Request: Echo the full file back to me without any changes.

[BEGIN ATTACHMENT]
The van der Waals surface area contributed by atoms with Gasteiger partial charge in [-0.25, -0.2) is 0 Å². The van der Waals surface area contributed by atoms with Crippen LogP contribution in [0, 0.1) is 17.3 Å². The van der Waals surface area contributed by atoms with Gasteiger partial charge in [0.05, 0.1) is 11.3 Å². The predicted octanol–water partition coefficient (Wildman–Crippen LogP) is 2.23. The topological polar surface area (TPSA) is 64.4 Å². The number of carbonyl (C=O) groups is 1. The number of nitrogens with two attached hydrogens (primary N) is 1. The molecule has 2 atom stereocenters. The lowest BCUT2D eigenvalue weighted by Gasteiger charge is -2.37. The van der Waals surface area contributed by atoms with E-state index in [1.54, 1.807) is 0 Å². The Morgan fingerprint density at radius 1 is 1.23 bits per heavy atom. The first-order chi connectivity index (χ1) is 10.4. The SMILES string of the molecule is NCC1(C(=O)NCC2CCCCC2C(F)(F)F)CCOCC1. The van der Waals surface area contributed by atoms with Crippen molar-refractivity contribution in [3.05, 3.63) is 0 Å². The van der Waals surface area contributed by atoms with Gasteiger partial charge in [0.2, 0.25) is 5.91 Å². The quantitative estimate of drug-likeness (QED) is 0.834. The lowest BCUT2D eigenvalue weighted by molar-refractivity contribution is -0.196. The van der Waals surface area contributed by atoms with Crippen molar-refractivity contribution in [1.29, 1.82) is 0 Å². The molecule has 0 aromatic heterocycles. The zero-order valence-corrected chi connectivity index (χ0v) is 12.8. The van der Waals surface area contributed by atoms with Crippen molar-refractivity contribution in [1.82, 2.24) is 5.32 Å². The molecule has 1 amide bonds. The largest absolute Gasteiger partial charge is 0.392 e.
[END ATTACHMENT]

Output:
The van der Waals surface area contributed by atoms with Gasteiger partial charge in [-0.25, -0.2) is 0 Å². The van der Waals surface area contributed by atoms with Crippen LogP contribution in [0, 0.1) is 17.3 Å². The van der Waals surface area contributed by atoms with Gasteiger partial charge in [0.05, 0.1) is 11.3 Å². The predicted octanol–water partition coefficient (Wildman–Crippen LogP) is 2.23. The topological polar surface area (TPSA) is 64.4 Å². The number of carbonyl (C=O) groups is 1. The number of nitrogens with two attached hydrogens (primary N) is 1. The molecule has 2 atom stereocenters. The lowest BCUT2D eigenvalue weighted by Gasteiger charge is -2.37. The van der Waals surface area contributed by atoms with E-state index in [1.54, 1.807) is 0 Å². The Morgan fingerprint density at radius 1 is 1.23 bits per heavy atom. The first-order chi connectivity index (χ1) is 10.4. The SMILES string of the molecule is NCC1(C(=O)NCC2CCCCC2C(F)(F)F)CCOCC1. The van der Waals surface area contributed by atoms with Crippen molar-refractivity contribution in [3.05, 3.63) is 0 Å². The van der Waals surface area contributed by atoms with Gasteiger partial charge in [0.2, 0.25) is 5.91 Å². The quantitative estimate of drug-likeness (QED) is 0.834. The lowest BCUT2D eigenvalue weighted by molar-refractivity contribution is -0.196. The van der Waals surface area contributed by atoms with Crippen molar-refractivity contribution in [1.29, 1.82) is 0 Å². The molecule has 0 aromatic heterocycles. The zero-order valence-corrected chi connectivity index (χ0v) is 12.8. The van der Waals surface area contributed by atoms with Crippen molar-refractivity contribution in [1.82, 2.24) is 5.32 Å². The molecule has 1 amide bonds. The largest absolute Gasteiger partial charge is 0.392 e.